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06 February 2005

27 indications of spring

First blossom
Originally uploaded by Jill.

Evidence of spring is blossoming in my Flickr feed; an unintended, casual phenology.

There has been an upsurge in news about climate change recently - from reports of the collapsing ice shelves in Antarctica, to the discovery that the sun is dimming - but I think it's instead these everyday observations of spring-coming-early that make the change comprehensible.

There is a British tradition of studying the times of recurring natural phenomena, initiated by Robert Marsham who recorded his 'Indications of Spring' in 1736. The indications of spring include the first snowdrop you see, the first time you hear a bumble bee and signs of returning newts. There are now at least 12,500 people across the UK actively involved with the UK Phenology Network, which recently launched a new site for children, Nature's Detectives, with identification guides, report forms, graphs and live maps.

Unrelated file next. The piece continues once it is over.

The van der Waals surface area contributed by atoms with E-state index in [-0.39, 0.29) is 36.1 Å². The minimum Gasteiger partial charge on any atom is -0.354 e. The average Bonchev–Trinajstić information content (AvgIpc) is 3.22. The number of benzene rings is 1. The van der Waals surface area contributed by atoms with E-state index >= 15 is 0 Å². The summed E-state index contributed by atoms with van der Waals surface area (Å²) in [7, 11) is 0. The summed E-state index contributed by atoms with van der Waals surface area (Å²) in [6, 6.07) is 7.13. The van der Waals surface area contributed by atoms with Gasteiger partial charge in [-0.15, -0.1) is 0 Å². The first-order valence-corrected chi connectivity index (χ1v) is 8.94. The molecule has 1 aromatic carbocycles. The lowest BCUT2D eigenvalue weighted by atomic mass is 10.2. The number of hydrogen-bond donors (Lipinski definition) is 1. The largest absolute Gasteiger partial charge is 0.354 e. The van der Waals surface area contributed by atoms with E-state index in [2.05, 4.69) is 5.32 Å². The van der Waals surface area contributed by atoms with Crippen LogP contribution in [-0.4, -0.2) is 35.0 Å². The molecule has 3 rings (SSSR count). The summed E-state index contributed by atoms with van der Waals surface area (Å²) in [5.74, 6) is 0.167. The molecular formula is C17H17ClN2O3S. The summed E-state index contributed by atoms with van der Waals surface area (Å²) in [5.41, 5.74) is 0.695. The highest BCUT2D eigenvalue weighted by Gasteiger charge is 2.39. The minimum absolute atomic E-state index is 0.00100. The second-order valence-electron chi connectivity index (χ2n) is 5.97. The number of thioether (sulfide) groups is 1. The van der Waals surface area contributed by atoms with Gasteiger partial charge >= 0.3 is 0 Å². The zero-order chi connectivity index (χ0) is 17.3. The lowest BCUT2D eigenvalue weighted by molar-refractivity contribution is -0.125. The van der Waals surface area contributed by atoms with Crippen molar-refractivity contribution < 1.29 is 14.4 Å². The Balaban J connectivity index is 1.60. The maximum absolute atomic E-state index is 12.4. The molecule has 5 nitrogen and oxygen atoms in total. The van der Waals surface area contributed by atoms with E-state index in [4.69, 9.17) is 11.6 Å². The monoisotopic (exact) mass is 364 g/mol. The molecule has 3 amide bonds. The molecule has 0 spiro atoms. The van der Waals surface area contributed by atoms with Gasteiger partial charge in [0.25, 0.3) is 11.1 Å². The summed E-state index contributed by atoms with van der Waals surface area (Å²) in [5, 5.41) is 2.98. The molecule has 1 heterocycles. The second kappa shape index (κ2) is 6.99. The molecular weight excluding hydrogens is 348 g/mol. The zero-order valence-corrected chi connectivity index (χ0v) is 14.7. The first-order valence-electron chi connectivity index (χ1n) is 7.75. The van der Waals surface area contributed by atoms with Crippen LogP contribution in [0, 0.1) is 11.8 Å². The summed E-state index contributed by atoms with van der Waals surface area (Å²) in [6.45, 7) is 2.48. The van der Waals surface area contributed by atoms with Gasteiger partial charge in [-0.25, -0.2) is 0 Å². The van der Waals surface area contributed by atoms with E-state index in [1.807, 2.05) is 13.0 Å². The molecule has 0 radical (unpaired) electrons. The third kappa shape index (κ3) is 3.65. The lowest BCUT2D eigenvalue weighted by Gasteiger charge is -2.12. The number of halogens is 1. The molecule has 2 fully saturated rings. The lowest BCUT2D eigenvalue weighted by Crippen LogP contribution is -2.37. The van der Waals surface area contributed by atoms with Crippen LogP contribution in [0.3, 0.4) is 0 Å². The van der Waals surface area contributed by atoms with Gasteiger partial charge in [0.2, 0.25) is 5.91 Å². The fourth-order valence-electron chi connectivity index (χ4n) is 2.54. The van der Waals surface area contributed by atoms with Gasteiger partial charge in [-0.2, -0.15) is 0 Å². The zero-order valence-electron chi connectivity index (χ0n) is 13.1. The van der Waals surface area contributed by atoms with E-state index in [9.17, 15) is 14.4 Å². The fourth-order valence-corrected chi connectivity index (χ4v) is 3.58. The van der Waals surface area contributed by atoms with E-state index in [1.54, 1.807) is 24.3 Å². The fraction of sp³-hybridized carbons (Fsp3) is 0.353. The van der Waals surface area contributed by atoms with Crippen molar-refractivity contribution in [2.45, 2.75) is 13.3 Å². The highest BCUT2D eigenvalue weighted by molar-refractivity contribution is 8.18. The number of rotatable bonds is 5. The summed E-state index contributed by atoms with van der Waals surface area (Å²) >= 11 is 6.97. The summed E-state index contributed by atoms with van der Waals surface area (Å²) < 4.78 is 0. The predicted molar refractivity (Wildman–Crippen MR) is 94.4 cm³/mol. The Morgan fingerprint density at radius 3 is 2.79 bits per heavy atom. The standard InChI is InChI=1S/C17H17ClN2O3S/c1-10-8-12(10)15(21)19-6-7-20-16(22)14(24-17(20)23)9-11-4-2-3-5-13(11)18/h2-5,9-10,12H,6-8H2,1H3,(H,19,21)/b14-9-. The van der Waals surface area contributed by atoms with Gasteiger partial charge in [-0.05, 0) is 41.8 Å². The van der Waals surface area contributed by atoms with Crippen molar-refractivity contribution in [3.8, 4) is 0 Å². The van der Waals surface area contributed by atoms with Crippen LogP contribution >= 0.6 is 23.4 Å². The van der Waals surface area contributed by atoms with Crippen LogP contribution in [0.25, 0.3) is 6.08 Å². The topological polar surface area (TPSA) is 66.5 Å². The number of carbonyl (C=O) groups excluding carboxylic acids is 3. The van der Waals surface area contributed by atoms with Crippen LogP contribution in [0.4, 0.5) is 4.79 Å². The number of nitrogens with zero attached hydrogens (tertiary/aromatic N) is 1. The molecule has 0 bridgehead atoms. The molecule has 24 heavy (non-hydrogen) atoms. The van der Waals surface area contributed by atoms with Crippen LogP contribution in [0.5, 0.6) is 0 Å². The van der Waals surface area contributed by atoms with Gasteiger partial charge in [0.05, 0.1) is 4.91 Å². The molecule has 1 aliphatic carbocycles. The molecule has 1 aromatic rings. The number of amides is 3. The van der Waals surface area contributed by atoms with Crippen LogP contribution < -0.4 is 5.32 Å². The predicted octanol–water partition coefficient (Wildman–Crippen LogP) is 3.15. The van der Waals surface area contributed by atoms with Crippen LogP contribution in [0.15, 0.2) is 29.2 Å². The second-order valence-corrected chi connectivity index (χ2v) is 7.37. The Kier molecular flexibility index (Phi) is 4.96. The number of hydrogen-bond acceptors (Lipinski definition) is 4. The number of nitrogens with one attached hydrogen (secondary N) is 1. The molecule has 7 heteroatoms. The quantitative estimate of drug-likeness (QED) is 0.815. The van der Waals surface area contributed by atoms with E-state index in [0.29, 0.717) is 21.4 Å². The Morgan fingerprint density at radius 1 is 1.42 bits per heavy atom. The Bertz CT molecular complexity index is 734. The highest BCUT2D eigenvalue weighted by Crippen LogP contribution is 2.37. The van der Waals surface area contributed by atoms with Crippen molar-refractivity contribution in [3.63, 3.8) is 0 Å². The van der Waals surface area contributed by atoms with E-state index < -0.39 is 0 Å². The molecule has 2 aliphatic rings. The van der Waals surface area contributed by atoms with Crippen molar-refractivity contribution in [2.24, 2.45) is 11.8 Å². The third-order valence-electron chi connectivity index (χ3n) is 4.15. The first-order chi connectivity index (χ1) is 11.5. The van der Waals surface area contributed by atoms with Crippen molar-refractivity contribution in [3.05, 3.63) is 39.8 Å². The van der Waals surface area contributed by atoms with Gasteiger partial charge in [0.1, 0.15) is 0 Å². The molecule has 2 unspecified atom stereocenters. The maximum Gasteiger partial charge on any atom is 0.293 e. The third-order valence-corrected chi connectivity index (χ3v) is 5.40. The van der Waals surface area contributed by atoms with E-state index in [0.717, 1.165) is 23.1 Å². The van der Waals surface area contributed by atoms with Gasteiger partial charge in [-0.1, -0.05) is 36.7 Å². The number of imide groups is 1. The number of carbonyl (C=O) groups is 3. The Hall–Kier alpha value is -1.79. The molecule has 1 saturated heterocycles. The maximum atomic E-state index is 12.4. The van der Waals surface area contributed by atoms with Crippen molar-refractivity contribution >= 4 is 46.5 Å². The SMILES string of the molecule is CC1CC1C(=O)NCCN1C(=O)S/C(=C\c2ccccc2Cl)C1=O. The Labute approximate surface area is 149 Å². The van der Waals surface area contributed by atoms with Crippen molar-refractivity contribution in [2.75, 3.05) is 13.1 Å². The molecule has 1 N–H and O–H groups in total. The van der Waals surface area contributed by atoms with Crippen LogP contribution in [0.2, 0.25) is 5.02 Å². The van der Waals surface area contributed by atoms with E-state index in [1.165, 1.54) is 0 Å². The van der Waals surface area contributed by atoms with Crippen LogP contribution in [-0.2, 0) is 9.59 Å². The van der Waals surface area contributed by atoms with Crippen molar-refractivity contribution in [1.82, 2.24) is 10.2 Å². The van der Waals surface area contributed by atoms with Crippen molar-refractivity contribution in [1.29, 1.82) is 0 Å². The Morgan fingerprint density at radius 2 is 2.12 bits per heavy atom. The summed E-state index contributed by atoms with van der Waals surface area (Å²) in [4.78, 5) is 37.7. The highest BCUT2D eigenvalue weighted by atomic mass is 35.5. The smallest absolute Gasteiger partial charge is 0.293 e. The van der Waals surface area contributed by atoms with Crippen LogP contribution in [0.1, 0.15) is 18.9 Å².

According to the BBC's Radio 4:

Thanks to a Victorian craze for recording the first signs of spring, scientists are proving that our springs are coming earlier. What were once apparently random records of the first frogspawn, the first swallow or the first leaf-buds to burst on oak trees, are now fuelling the efforts of thousands of amateur and professional phenologists across the UK.

Posted at 02:51 PM | Permalink


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